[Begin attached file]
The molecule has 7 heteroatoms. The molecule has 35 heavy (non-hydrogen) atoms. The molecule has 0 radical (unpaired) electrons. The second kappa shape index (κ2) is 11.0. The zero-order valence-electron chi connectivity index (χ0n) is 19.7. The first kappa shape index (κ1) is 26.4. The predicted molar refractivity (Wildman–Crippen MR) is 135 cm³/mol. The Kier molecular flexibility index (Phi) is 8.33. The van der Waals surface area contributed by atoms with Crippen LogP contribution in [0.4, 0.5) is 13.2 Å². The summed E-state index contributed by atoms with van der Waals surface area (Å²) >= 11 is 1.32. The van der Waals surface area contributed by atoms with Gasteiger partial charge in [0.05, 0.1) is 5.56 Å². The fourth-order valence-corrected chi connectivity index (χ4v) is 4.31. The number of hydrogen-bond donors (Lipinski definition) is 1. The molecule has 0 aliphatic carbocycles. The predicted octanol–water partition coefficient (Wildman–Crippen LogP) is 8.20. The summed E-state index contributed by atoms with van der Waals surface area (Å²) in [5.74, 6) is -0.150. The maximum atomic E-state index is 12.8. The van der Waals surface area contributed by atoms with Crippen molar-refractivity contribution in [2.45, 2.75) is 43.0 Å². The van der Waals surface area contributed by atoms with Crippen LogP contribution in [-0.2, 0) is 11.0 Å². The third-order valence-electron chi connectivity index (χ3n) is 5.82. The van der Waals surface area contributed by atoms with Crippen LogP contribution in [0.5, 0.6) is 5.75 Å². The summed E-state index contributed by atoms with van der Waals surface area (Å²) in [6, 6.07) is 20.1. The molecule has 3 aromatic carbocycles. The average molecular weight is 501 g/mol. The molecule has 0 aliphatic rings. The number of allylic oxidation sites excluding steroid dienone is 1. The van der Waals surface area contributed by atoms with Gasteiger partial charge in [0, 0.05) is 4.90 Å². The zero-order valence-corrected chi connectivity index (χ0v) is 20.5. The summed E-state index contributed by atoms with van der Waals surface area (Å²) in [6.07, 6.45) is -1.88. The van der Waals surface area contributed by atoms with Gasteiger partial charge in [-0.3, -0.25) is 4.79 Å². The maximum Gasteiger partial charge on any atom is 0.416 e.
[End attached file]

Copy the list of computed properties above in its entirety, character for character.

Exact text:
The molecule has 7 heteroatoms. The molecule has 35 heavy (non-hydrogen) atoms. The molecule has 0 radical (unpaired) electrons. The second kappa shape index (κ2) is 11.0. The zero-order valence-electron chi connectivity index (χ0n) is 19.7. The first kappa shape index (κ1) is 26.4. The predicted molar refractivity (Wildman–Crippen MR) is 135 cm³/mol. The Kier molecular flexibility index (Phi) is 8.33. The van der Waals surface area contributed by atoms with Crippen LogP contribution in [0.4, 0.5) is 13.2 Å². The summed E-state index contributed by atoms with van der Waals surface area (Å²) >= 11 is 1.32. The van der Waals surface area contributed by atoms with Gasteiger partial charge in [0.05, 0.1) is 5.56 Å². The fourth-order valence-corrected chi connectivity index (χ4v) is 4.31. The number of hydrogen-bond donors (Lipinski definition) is 1. The molecule has 0 aliphatic carbocycles. The predicted octanol–water partition coefficient (Wildman–Crippen LogP) is 8.20. The summed E-state index contributed by atoms with van der Waals surface area (Å²) in [5.74, 6) is -0.150. The maximum atomic E-state index is 12.8. The van der Waals surface area contributed by atoms with Crippen molar-refractivity contribution in [2.45, 2.75) is 43.0 Å². The van der Waals surface area contributed by atoms with Crippen LogP contribution in [-0.2, 0) is 11.0 Å². The third-order valence-electron chi connectivity index (χ3n) is 5.82. The van der Waals surface area contributed by atoms with Crippen LogP contribution in [0.5, 0.6) is 5.75 Å². The summed E-state index contributed by atoms with van der Waals surface area (Å²) in [6, 6.07) is 20.1. The molecule has 3 aromatic carbocycles. The average molecular weight is 501 g/mol. The molecule has 0 aliphatic rings. The number of allylic oxidation sites excluding steroid dienone is 1. The van der Waals surface area contributed by atoms with Gasteiger partial charge in [0, 0.05) is 4.90 Å². The zero-order valence-corrected chi connectivity index (χ0v) is 20.5. The summed E-state index contributed by atoms with van der Waals surface area (Å²) in [6.07, 6.45) is -1.88. The van der Waals surface area contributed by atoms with Gasteiger partial charge in [-0.3, -0.25) is 4.79 Å². The maximum Gasteiger partial charge on any atom is 0.416 e.